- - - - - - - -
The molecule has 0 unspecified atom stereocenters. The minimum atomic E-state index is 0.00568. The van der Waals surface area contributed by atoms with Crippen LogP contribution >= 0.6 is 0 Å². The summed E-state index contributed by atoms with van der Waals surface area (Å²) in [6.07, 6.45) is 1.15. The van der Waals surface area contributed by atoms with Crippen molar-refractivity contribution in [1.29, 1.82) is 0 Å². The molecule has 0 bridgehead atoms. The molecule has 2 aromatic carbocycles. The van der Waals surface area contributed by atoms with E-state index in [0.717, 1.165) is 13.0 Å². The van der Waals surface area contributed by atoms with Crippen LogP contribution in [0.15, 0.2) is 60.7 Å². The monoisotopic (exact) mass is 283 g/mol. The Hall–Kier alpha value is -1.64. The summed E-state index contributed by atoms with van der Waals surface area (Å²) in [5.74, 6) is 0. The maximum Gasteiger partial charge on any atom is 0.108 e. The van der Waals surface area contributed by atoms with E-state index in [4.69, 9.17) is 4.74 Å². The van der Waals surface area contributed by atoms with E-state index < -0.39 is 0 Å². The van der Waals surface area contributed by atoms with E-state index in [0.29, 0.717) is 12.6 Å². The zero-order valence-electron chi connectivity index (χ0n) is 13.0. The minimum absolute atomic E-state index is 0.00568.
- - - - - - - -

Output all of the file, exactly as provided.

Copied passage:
The molecule has 0 unspecified atom stereocenters. The minimum atomic E-state index is 0.00568. The van der Waals surface area contributed by atoms with Crippen LogP contribution >= 0.6 is 0 Å². The summed E-state index contributed by atoms with van der Waals surface area (Å²) in [6.07, 6.45) is 1.15. The van der Waals surface area contributed by atoms with Crippen molar-refractivity contribution in [1.29, 1.82) is 0 Å². The molecule has 0 bridgehead atoms. The molecule has 2 aromatic carbocycles. The van der Waals surface area contributed by atoms with E-state index in [0.717, 1.165) is 13.0 Å². The van der Waals surface area contributed by atoms with Crippen LogP contribution in [0.15, 0.2) is 60.7 Å². The monoisotopic (exact) mass is 283 g/mol. The Hall–Kier alpha value is -1.64. The summed E-state index contributed by atoms with van der Waals surface area (Å²) in [5.74, 6) is 0. The maximum Gasteiger partial charge on any atom is 0.108 e. The van der Waals surface area contributed by atoms with E-state index in [4.69, 9.17) is 4.74 Å². The van der Waals surface area contributed by atoms with E-state index < -0.39 is 0 Å². The van der Waals surface area contributed by atoms with E-state index in [0.29, 0.717) is 12.6 Å². The zero-order valence-electron chi connectivity index (χ0n) is 13.0. The minimum absolute atomic E-state index is 0.00568.